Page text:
Dr. Mitchell Parks

Large Animal Services Embryo Transfer Center, Greenville, Tenn. Dr. Parks is the owner and operator of Animals West and Large Animal Services Embryo Transfer Center of East Tennessee, located in Greeneville. Dr. Parks started the practice as a mixed animal practice in 1985 following graduation from veterinary school in 1983. His primary responsibility is embryo transfer work, but he still owns the mixed animal practice. He resides in Greene County with his wife, Debbie, and two children, Brad and Tyler. Brad recently completed training at Wyotech technical school, and Tyler will start his second year of law school in the fall.

Dr. Edwin Robertson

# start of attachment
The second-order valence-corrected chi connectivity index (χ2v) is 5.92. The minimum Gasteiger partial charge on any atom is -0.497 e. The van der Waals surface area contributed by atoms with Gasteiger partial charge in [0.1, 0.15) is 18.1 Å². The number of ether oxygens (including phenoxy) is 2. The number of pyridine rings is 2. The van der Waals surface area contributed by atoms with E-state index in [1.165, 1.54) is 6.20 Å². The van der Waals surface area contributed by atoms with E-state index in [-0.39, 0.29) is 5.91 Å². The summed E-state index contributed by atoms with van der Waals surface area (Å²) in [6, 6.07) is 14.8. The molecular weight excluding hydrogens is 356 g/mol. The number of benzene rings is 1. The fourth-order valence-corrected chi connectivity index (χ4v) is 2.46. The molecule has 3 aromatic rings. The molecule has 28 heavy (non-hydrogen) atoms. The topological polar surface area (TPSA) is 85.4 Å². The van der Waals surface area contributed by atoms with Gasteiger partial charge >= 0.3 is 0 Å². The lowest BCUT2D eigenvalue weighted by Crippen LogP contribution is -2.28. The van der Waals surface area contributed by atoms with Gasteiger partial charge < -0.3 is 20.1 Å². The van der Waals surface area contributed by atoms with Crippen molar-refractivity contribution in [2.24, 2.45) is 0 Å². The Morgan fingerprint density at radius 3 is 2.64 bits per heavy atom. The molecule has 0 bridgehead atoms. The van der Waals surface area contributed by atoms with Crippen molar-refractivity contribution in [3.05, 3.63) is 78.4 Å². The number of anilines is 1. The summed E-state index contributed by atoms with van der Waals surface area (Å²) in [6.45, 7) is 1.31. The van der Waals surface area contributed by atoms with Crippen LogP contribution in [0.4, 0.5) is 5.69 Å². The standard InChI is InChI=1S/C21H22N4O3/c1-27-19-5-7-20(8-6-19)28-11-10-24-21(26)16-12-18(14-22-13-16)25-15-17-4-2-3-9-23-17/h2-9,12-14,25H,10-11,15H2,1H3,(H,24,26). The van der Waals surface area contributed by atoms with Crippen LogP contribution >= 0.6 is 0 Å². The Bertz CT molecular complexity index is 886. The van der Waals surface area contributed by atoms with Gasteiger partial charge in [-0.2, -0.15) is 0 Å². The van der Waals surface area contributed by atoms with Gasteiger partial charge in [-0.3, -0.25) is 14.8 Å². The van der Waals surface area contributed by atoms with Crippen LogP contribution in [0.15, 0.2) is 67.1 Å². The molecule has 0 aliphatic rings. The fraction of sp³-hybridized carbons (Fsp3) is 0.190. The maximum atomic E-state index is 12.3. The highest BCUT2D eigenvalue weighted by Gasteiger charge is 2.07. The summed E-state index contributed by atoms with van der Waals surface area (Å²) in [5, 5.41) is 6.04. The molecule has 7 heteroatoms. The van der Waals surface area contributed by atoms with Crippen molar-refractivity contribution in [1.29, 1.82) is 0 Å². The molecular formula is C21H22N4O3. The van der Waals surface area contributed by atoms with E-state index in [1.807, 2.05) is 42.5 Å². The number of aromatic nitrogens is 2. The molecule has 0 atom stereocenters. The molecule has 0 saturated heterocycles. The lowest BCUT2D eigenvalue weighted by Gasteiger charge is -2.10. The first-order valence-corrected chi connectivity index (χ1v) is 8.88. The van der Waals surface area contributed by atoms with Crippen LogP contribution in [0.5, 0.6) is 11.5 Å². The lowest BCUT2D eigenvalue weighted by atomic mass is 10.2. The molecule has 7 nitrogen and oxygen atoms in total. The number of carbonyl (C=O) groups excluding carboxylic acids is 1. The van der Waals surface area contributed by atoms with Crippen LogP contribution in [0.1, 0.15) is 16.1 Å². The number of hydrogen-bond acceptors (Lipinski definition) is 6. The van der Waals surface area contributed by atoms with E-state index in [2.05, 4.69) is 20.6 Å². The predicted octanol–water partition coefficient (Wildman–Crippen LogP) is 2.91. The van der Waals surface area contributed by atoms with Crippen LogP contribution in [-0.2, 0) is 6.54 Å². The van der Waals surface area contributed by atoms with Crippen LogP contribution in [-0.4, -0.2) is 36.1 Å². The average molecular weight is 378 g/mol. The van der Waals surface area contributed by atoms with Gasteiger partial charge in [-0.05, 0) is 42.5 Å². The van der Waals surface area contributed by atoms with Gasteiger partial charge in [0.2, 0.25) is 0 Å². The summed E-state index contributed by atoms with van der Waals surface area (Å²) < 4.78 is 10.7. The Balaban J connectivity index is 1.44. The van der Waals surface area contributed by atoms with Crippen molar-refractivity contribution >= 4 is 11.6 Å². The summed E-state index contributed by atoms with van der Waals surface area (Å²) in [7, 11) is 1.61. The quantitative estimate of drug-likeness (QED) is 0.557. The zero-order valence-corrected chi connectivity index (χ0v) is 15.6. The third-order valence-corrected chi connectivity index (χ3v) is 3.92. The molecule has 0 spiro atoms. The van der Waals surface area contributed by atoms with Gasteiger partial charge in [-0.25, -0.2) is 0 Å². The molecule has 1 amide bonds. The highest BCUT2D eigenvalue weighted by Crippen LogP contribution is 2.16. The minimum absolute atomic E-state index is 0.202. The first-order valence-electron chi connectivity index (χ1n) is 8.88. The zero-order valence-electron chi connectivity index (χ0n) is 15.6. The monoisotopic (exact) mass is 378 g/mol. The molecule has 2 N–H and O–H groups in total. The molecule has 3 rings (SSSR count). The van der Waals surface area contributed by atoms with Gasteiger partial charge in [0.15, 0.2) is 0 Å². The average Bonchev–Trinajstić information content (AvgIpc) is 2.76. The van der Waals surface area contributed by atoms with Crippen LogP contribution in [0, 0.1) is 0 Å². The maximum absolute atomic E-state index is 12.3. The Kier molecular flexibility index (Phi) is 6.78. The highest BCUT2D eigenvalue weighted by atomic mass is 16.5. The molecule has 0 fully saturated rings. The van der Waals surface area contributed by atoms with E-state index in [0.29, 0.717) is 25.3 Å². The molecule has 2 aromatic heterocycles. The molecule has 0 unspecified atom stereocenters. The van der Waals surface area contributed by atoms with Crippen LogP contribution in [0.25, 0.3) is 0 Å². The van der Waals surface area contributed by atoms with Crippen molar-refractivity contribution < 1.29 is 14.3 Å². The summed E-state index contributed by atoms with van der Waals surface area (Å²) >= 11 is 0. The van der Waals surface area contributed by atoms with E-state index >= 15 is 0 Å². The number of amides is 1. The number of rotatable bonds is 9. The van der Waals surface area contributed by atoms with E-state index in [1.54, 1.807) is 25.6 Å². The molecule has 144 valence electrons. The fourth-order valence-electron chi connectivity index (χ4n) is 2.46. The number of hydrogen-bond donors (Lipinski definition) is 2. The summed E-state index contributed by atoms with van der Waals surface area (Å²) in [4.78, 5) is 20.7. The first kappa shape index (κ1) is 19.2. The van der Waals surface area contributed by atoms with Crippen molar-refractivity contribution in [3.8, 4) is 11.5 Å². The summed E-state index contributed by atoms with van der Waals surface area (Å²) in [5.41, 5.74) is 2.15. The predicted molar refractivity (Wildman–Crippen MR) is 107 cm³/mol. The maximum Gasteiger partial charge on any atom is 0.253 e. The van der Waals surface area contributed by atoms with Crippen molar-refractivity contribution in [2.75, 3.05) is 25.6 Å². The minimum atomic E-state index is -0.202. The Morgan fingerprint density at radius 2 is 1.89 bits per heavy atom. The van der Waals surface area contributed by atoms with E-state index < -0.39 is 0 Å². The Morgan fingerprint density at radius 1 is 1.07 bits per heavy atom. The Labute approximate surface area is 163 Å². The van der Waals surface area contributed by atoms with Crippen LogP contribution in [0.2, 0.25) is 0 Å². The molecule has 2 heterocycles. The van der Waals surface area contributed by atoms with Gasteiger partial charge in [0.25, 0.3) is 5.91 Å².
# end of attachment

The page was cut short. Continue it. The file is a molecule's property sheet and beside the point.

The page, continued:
Harrogate Genetics International. Dr. Robertson is the owner and operator of Harrogate Genetics International Inc., located in Harrogate, Tenn. Harrogate Genetics International is an embryo transfer company that collects, transfers, stores and exports embryos. Dr. Robertson graduated from Auburn School of Veterinary Medicine in 1974. He has held numerous leadership roles in professional societies and is currently a member of the American Veterinary Medical Association, American Association of Bovine Practitioners and the American Embryo Transfer Association, among others. Dr. Robertson has provided numerous classes, internships and seminars on various embryo transfer procedures both in the United States and abroad. Dr. Robertson has performed embryo transfer work or trained embryologists in Brazil, Peru, Venezuela, China, Mexico and Tanzania. He also has received numerous state and national awards, most notably the Bovine Practitioner of the Year award presented by the American Association of Bovine Practitioners.